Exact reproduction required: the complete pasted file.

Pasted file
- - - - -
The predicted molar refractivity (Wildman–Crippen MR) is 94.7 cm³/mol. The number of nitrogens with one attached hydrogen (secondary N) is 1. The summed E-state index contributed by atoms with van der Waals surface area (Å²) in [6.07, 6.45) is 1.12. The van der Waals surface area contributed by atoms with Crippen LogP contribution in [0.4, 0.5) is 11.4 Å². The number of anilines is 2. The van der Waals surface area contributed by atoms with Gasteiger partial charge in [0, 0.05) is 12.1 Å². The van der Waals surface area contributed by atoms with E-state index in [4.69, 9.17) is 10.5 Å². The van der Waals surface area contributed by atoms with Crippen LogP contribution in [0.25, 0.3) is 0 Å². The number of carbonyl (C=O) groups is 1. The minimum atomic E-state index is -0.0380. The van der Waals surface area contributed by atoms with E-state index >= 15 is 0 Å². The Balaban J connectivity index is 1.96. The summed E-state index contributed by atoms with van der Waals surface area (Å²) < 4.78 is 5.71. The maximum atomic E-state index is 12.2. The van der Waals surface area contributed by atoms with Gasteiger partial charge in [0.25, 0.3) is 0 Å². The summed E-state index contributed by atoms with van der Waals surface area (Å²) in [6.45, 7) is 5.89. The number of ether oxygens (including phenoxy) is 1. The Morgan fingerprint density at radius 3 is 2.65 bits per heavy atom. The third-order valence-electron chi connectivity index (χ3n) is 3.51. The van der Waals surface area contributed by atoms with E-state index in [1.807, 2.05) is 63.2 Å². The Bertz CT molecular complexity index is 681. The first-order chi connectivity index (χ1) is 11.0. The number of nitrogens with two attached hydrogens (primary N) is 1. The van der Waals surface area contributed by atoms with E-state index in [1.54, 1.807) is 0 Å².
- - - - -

The predicted molar refractivity (Wildman–Crippen MR) is 94.7 cm³/mol. The number of nitrogens with one attached hydrogen (secondary N) is 1. The summed E-state index contributed by atoms with van der Waals surface area (Å²) in [6.07, 6.45) is 1.12. The van der Waals surface area contributed by atoms with Crippen LogP contribution in [0.4, 0.5) is 11.4 Å². The number of anilines is 2. The van der Waals surface area contributed by atoms with Gasteiger partial charge in [0, 0.05) is 12.1 Å². The van der Waals surface area contributed by atoms with E-state index in [4.69, 9.17) is 10.5 Å². The van der Waals surface area contributed by atoms with Crippen LogP contribution in [0.25, 0.3) is 0 Å². The number of carbonyl (C=O) groups is 1. The minimum atomic E-state index is -0.0380. The van der Waals surface area contributed by atoms with E-state index >= 15 is 0 Å². The Balaban J connectivity index is 1.96. The summed E-state index contributed by atoms with van der Waals surface area (Å²) < 4.78 is 5.71. The maximum atomic E-state index is 12.2. The van der Waals surface area contributed by atoms with Gasteiger partial charge in [0.25, 0.3) is 0 Å². The summed E-state index contributed by atoms with van der Waals surface area (Å²) in [6.45, 7) is 5.89. The number of ether oxygens (including phenoxy) is 1. The Morgan fingerprint density at radius 3 is 2.65 bits per heavy atom. The third-order valence-electron chi connectivity index (χ3n) is 3.51. The van der Waals surface area contributed by atoms with E-state index in [1.807, 2.05) is 63.2 Å². The Bertz CT molecular complexity index is 681. The first-order chi connectivity index (χ1) is 11.0. The number of nitrogens with two attached hydrogens (primary N) is 1. The van der Waals surface area contributed by atoms with E-state index in [1.54, 1.807) is 0 Å².